Hard drives don't multitask

Just so you have a rule of thumb about it:

If your app does disk-bandwidth-bound work in one thread (doing 1MB reads, say), and you brilliantly decide to make it do the same work in two threads, then things overall will go 10x slower. This is one of the things I keep having to remember in Picasa.

People say Windows Vista (which allows bigger reads and some nicer scheduling) and Linux 2.6 (which adjusts the thread quantum based on predicted disk activity) and hard drives with Native Command Queueing can all help this a little bit, but overall I've not seen a situation where you retain even half the single-threaded disk bandwidth.


Superclick is evil?

I'm on my honeymoon in a hotel in Maui.

In theory the internet costs $15/day here, but due to a deal with Fairmont's "President's Club" I'm getting it for free. Guess I should be more thankful, but I'm not.

A company called "Superclick" provides internet connectivity for the Fairmont Kea Lani (and I just read Marriott and a bunch more have signed on). When you try to use your connection, you'll notice:

1. a lot of redirecting and other weirdness (sometimes with an IP and sometimes with "superclick" in the URL)
2. that every new URL you type ends in "?",
3. and if you look closer, you'll find secret frames around your webpages.

It turns out that Lorna and I both noticed and both got upset about it, so I'm spending a (small) amount of time figuring out how this thing works and what it's after. After all, I'm still on my honeymoon.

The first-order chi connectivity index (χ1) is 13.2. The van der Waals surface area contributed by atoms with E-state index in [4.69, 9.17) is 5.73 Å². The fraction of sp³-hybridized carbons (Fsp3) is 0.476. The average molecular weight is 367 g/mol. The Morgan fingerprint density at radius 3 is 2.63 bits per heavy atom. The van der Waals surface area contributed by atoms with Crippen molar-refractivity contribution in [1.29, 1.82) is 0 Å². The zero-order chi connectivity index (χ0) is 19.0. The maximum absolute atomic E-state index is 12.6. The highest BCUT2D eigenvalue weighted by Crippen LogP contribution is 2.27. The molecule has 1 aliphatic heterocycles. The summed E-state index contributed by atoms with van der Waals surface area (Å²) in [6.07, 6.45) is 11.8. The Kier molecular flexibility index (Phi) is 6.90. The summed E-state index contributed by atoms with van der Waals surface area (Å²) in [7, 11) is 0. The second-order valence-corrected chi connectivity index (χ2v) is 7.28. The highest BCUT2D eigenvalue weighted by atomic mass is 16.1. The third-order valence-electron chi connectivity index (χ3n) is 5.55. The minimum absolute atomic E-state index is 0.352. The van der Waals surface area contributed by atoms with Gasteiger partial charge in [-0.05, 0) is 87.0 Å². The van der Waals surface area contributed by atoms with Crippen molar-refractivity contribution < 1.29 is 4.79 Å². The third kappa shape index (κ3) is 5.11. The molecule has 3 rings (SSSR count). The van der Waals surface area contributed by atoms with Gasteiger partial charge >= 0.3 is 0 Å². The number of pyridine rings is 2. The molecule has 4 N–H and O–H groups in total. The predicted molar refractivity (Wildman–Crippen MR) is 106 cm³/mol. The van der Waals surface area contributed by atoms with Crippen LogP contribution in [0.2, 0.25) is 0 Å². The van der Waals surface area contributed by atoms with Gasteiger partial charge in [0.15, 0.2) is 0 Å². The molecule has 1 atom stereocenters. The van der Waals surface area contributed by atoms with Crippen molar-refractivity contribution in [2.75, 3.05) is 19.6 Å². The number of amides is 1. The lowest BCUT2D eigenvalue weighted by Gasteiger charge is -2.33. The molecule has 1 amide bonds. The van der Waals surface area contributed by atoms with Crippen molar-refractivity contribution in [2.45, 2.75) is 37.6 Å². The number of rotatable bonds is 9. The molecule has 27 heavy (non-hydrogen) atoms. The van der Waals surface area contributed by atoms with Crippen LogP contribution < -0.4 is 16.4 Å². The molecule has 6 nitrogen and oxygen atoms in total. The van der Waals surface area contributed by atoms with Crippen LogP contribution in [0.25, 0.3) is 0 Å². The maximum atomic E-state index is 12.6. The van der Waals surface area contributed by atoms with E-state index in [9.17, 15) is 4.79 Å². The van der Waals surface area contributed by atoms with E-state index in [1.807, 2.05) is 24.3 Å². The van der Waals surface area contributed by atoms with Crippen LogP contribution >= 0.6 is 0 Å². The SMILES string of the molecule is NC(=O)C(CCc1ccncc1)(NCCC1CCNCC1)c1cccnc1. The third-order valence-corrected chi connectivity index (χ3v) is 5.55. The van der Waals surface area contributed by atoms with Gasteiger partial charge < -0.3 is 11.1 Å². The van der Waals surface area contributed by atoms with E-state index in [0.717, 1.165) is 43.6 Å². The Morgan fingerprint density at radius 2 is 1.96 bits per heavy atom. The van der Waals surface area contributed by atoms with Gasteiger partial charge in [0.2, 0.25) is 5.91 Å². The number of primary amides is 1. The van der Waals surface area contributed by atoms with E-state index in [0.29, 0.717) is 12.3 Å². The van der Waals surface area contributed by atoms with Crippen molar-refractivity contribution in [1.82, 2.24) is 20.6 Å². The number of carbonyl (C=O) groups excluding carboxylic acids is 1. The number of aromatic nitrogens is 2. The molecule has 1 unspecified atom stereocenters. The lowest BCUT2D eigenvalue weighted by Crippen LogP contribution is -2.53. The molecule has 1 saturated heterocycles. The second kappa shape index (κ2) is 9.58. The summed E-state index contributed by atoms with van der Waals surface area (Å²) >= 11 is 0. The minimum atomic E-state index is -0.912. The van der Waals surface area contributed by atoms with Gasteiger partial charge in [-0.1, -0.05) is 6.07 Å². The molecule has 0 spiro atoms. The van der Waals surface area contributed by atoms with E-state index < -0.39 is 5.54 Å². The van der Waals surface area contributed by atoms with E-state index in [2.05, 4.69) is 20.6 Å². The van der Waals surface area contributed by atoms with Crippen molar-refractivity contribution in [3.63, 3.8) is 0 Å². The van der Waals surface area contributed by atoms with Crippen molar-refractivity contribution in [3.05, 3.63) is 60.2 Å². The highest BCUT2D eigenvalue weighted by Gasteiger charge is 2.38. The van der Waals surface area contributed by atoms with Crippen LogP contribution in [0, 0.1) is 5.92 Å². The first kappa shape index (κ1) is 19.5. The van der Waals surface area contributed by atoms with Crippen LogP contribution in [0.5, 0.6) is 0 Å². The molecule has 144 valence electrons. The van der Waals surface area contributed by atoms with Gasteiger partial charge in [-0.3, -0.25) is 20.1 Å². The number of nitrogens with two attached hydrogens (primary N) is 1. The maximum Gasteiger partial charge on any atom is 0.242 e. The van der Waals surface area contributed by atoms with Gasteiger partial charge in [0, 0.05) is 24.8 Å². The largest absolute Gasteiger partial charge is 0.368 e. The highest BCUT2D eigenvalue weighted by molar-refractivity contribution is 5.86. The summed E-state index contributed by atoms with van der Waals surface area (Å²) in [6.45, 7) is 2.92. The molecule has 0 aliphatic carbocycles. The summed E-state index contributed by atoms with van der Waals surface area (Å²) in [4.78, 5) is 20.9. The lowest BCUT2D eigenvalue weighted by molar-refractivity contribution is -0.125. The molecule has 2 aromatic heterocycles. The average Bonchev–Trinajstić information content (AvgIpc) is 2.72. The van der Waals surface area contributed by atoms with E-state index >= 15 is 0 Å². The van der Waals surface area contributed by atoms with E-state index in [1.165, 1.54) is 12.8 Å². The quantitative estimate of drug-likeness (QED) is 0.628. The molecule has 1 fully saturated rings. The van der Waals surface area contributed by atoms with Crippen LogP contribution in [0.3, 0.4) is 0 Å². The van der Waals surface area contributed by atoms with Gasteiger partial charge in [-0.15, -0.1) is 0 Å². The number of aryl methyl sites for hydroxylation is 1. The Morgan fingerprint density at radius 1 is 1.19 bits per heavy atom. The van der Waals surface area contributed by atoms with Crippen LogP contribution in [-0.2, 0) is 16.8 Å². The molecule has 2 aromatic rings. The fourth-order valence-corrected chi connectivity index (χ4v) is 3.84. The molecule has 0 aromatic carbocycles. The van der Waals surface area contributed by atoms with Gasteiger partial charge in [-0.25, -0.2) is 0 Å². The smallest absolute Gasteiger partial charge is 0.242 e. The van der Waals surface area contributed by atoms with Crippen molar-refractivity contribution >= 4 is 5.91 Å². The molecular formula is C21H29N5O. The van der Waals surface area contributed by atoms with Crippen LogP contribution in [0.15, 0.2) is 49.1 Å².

If you're running an older browser, I understand you'll get pop-under ads too, but Firefox seems to be mostly taking care of that for me.

I've spent a few minutes sniffing traffic, and Superclick's system appears to work like this:

1. They run a transparent Squid proxy on port 80. (A transparent proxy is one that is implemented for every connection on port 80.) You can verify this by connecting to a host that doesn't respond and getting an error page. Mine is a genuine squid error: "Generated Mon, 08 Jan 2007 11:13:36 GMT by localhost (squid/2.5.STABLE14)"

2. This squid creates a page that hosts a frame with (a) their page, and (b) the page you requested. Their page looks like this:

<html xmlns="">
<a href='
&zoneid=62&source=&' target='_bl
ank'><img src='
.gif&contenttype=gif' width='1' height='1' alt='' title='' border='0'></a><d
iv id="beacon_263" style="position: absolute; left: 0px; top: 0px; visibility: h
idden;"><img src='
;cb=a6e9a1a491ae0a580b3a1e58db523195' width='0' height='0' alt='' style='width:
0px; height: 0px;'></div></body>

i.e. their page does some tracking of each new page you visit in your browser, outside what a normal proxy (which would have access to all your cookies and other information it shouldn't have, anyway) would do. This "adlog" hit appears to also track a "hotel ID" and some other data that identifies you more directly.

Notably, I've observed these guys tracking HTTPS URLs, and of course you can't track those through a proxy.

While it is possible for the tech-savvy to establish a VPN to one's home network to avoid all this nastiness, but it suggests a bad trend - a lack of privacy when browsing, even through connections you're paying for?

Superclick advertises that it "allows hoteliers and conference center managers to leverage the investment they have made in their IP infrastructure to create advertising revenue, deliver targeted marketing and brand messages to guests and users on their network. ``Perhaps the most powerful aspect of MDS is that it can be integrated onto any third-party managed network, not just our own proprietary SIMS network,'' Natale added, ``In addition, we have developed MDS Analytics which provides marketers with real-time network performance and usage analysis, thereby enabling them to evaluate the ROI of their marketing efforts.''

Nice stuff. Now back to the honeymoon.